"The Obama administration has to clean up this mess with an official and sincere apology. It should be issued by (Secretary of State John) Kerry," wrote CNN Contributor and Radio Talk Show Host Ruben Navarrette.

A columnist with The Washington Post Writers Group, Navarrette wrote what Americans really need to kick off the New Year is a dramatic improvement in relations with India.

"In a world where it sometimes seems the US doesn't have many friends and allies, that south Asian country has become both. Most notably, since the attacks September 11, 2001, India has been a partner in fighting the war on terror," he said.

"Now the relationship is on the rocks due to an ugly incident involving a 39-year-old deputy consul general of India who was taken into custody on December 12 by the US Marshals Service on charges she lied on the application for her nanny and housekeeper to legally work in the United States," Navarrette said.

In a statement, Indian-American attorney Ravi Batra said, "For now, every hour that Devyani's fate remains unsafe and unsettled, additional collateral damage is being exacted by fine tooth-combing retaliatory reciprocity. Only after Devyani is safe, can proportionality, the wiser sibling of reciprocity, be requested to take over."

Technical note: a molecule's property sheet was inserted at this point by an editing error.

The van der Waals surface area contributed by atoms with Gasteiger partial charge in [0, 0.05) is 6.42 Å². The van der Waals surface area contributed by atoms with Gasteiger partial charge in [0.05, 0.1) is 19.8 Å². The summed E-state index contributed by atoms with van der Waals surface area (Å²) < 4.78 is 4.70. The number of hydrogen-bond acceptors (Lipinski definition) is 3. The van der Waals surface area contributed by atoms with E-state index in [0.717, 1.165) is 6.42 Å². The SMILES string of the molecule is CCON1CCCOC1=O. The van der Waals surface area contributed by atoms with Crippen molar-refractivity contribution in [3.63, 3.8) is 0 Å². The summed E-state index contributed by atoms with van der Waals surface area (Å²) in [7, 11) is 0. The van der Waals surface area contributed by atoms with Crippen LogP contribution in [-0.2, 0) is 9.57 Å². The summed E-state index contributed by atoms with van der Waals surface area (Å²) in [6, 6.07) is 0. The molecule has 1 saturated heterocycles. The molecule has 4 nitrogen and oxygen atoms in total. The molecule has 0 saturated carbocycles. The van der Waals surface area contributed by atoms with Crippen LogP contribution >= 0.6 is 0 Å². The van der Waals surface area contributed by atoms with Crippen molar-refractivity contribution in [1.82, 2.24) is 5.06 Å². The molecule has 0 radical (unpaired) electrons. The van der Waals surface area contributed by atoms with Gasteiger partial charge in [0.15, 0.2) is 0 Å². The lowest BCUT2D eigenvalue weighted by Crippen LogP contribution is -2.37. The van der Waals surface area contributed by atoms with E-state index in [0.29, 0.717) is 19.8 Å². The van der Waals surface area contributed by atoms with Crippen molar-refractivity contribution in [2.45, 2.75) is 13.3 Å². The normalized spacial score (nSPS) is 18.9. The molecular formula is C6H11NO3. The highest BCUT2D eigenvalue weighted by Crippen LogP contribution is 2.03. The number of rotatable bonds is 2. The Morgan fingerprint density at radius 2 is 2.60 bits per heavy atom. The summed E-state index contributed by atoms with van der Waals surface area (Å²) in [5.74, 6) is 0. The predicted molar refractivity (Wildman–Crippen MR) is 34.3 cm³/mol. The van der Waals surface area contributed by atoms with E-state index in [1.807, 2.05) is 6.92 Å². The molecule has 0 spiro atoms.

Writing for Huffington Post, Suchitra Vijayan, lawyer, political analyst and writer, said that Khobragade represents some of the best things about the Indian mission – ambassadors of soft power.

The allegations against Khobragade, she said, could have been dealt with in a manner that fits her position as a diplomat.

"The basic mores of legal proportionality were violated. Handcuffing is only used when there are grounds for restraint and no reasonable grounds for the use of handcuffs were produced," she said.

"The theatrics of the arrest and the press conference that coincided are gross overreach of judicial authority and is unacceptable. It takes little to sully someone's reputation and years to build one,” she said.


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